No one denies that there are many struggling families who find it difficult to afford rent or mortgage payments. Yet, even if we thought using government power were a valid means of addressing the problem—rather than purely voluntary means of assistance—it makes little sense to pass a rule forcing landlords to set aside an arbitrary percentage of their stock as affordable. This rule would force landlords to bear the brunt of the cost of a social goal, and would have many unintended consequences that economists spell out in introductory textbooks.
To see how inefficient the inclusionary zoning approach is, imagine it were applied in other areas. For example, most Americans agree that the government should step in to help low-income families obtain food and to provide their children with a basic education. Imagine if the government tried to achieve these goals by forcing farmers to make 14% of their crops “affordable,” or to require all private schools to give up 14% of their slots to low-income students who were charged a much lower price than other students.
It should be clear that these hypothetical measures would be a very inefficient way to make food and education affordable. Most obvious, by placing the restrictions on the producers of food and education, these hypothetical measures would make it less attractive to go into farming or to start a private school.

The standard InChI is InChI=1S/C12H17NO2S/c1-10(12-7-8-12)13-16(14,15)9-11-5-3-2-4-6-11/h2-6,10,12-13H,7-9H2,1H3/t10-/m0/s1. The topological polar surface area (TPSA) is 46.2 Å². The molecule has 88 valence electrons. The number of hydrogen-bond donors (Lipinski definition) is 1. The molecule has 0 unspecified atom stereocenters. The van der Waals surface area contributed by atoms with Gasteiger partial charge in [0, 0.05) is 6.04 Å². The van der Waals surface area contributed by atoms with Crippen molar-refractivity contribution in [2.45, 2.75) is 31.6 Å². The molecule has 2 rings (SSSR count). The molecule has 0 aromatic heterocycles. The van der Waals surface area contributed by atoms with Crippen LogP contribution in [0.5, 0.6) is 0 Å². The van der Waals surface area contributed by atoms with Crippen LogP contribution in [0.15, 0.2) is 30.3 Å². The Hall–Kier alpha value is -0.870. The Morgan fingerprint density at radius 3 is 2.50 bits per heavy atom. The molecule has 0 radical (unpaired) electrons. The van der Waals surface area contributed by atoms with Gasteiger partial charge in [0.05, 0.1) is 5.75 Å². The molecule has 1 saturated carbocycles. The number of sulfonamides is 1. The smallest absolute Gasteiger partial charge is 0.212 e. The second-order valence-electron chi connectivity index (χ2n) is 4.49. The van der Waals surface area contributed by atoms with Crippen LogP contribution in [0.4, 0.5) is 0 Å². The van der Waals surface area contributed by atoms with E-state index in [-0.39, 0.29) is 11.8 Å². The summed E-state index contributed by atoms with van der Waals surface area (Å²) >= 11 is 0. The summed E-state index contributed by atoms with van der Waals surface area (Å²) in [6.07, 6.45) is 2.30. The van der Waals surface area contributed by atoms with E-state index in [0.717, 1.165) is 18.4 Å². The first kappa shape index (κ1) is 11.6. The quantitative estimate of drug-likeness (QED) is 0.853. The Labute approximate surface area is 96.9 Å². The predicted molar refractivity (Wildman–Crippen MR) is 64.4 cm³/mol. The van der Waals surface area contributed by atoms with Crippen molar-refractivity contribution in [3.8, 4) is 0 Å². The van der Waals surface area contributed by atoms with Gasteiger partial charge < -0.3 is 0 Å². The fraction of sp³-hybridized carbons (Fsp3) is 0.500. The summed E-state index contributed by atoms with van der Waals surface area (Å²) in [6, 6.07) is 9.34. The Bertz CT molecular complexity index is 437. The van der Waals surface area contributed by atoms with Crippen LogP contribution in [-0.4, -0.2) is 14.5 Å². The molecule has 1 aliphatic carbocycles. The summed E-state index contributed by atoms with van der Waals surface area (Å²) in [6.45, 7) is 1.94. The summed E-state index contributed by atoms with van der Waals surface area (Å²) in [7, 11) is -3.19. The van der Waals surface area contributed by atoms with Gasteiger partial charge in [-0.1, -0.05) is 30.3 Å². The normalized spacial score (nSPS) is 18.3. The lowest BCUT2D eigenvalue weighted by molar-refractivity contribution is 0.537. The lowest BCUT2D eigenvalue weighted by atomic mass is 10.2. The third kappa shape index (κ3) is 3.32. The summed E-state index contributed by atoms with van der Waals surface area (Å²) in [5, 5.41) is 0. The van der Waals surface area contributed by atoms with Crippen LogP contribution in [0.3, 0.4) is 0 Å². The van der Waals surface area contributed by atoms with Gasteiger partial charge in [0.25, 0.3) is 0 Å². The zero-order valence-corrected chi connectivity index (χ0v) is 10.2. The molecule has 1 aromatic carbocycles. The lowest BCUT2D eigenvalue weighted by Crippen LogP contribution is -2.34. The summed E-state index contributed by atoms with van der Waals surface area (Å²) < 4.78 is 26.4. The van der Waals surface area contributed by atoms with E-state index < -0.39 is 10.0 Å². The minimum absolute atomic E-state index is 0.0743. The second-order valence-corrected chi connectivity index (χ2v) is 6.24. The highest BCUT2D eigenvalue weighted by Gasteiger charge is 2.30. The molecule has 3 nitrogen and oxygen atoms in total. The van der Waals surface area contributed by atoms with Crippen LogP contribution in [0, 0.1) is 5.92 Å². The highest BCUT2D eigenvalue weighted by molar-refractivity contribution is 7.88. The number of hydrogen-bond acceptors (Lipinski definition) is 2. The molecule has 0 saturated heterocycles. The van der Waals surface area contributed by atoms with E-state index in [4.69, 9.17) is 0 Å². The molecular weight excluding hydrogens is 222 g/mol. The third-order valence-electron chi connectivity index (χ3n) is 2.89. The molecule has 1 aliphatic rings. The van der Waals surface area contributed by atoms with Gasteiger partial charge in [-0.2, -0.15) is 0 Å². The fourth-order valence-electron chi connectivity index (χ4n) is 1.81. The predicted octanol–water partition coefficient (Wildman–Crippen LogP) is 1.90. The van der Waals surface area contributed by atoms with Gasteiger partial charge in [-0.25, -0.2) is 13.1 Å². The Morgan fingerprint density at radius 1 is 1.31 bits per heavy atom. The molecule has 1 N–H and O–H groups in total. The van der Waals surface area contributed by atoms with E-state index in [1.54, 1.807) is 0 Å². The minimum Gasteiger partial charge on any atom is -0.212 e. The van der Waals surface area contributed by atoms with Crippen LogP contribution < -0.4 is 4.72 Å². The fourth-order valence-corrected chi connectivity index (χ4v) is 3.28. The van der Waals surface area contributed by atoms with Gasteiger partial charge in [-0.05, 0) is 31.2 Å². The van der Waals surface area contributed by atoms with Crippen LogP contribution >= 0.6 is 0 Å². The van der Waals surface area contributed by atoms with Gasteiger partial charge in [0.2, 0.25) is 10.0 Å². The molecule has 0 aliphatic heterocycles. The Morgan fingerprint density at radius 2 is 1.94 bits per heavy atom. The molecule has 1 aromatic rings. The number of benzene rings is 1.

A similar pattern holds for housing. Artificially capping the revenue a landlord can earn on 14% of his rental units will make it less attractive to build new apartment buildings in the first place. So yes, those low-income families who find housing will appreciate the price break, but there will be less housing to go around.
More generally, all of the problems with rent control apply to inclusionary zoning as well. For example, if certain units in an apartment complex are designated for the program, then there will be a long list of families eager to get into these units—because they are deliberately priced below the true market rate. Other things equal, landlords won’t be nearly as eager to keep these customers happy, compared to those paying full rent. When the water heater blows at 5:00 am, or the hallway needs a new coat of paint, the owner will not be as responsive because his or her incentives have been artificially changed. Thus, even the low-income families who obtain the special, cheaper housing better come with lower expectations as well.
Finally, this proposal is just asking for corruption. The Tennessean article stated: “Also at issue will be whether the city assists developers with incentives or allows projects to avoid requirements in exchange for making cash payments—money that, as proposed, would go into the affordable housing fund.” It is a dangerous affair if the city effectively says to certain business owners: We’re going to limit how much money you can charge your customers, unless you pay up.
Although there is a genuine problem with low-income families affording housing, the idea of “inclusionary zoning” rests on faulty economics. It would actually reduce the amount of housing available—for both rich and poor—and would reduce the quality of housing even for those tenants still able to find places. If the people of Nashville want to make housing more affordable for the poor, there are more sensible approaches.
Robert P. Murphy is an economist who lives in Nashville. He is the author of Choice: Cooperation, Enterprise, and Human Action (Independent Institute, 2015).